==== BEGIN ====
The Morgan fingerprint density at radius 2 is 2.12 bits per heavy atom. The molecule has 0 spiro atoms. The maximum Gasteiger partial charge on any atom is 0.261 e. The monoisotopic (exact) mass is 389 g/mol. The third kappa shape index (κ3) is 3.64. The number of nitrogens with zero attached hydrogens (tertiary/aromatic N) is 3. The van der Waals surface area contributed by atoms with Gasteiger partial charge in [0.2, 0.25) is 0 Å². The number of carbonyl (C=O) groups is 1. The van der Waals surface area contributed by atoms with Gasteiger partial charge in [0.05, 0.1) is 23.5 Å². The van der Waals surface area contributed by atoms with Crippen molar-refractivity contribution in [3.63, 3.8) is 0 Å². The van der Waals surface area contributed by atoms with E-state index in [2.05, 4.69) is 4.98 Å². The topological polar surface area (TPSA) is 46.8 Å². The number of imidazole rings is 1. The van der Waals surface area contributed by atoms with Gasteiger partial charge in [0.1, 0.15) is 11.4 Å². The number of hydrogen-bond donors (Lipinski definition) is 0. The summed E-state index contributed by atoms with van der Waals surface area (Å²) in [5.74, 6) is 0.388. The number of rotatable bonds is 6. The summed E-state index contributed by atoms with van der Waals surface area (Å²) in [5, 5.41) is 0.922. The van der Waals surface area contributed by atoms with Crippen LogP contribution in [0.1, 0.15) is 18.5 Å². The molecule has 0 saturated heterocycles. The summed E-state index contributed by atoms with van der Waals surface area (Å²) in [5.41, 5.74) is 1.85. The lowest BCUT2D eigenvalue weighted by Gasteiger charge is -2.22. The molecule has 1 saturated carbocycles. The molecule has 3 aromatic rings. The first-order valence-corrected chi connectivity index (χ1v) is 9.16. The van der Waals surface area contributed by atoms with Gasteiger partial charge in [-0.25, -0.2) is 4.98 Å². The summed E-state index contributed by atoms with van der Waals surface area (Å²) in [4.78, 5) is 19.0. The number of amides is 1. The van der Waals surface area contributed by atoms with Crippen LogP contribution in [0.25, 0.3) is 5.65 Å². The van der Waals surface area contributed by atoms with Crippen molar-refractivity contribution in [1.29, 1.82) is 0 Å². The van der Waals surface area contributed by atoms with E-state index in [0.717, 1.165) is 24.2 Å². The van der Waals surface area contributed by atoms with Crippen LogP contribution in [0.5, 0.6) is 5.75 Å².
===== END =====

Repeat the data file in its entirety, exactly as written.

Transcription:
The Morgan fingerprint density at radius 2 is 2.12 bits per heavy atom. The molecule has 0 spiro atoms. The maximum Gasteiger partial charge on any atom is 0.261 e. The monoisotopic (exact) mass is 389 g/mol. The third kappa shape index (κ3) is 3.64. The number of nitrogens with zero attached hydrogens (tertiary/aromatic N) is 3. The van der Waals surface area contributed by atoms with Gasteiger partial charge in [0.2, 0.25) is 0 Å². The number of carbonyl (C=O) groups is 1. The van der Waals surface area contributed by atoms with Gasteiger partial charge in [0.05, 0.1) is 23.5 Å². The van der Waals surface area contributed by atoms with Crippen molar-refractivity contribution in [3.63, 3.8) is 0 Å². The van der Waals surface area contributed by atoms with E-state index in [2.05, 4.69) is 4.98 Å². The topological polar surface area (TPSA) is 46.8 Å². The number of imidazole rings is 1. The van der Waals surface area contributed by atoms with Gasteiger partial charge in [0.1, 0.15) is 11.4 Å². The number of hydrogen-bond donors (Lipinski definition) is 0. The summed E-state index contributed by atoms with van der Waals surface area (Å²) in [5.74, 6) is 0.388. The number of rotatable bonds is 6. The summed E-state index contributed by atoms with van der Waals surface area (Å²) in [5, 5.41) is 0.922. The van der Waals surface area contributed by atoms with Crippen LogP contribution in [0.1, 0.15) is 18.5 Å². The molecule has 0 saturated heterocycles. The summed E-state index contributed by atoms with van der Waals surface area (Å²) in [5.41, 5.74) is 1.85. The lowest BCUT2D eigenvalue weighted by Gasteiger charge is -2.22. The molecule has 1 saturated carbocycles. The molecule has 3 aromatic rings. The first-order valence-corrected chi connectivity index (χ1v) is 9.16. The van der Waals surface area contributed by atoms with Gasteiger partial charge in [-0.25, -0.2) is 4.98 Å². The summed E-state index contributed by atoms with van der Waals surface area (Å²) in [4.78, 5) is 19.0. The number of amides is 1. The van der Waals surface area contributed by atoms with Crippen LogP contribution in [0.25, 0.3) is 5.65 Å². The van der Waals surface area contributed by atoms with Crippen molar-refractivity contribution in [1.29, 1.82) is 0 Å². The van der Waals surface area contributed by atoms with E-state index in [0.717, 1.165) is 24.2 Å². The van der Waals surface area contributed by atoms with Crippen LogP contribution in [0.5, 0.6) is 5.75 Å².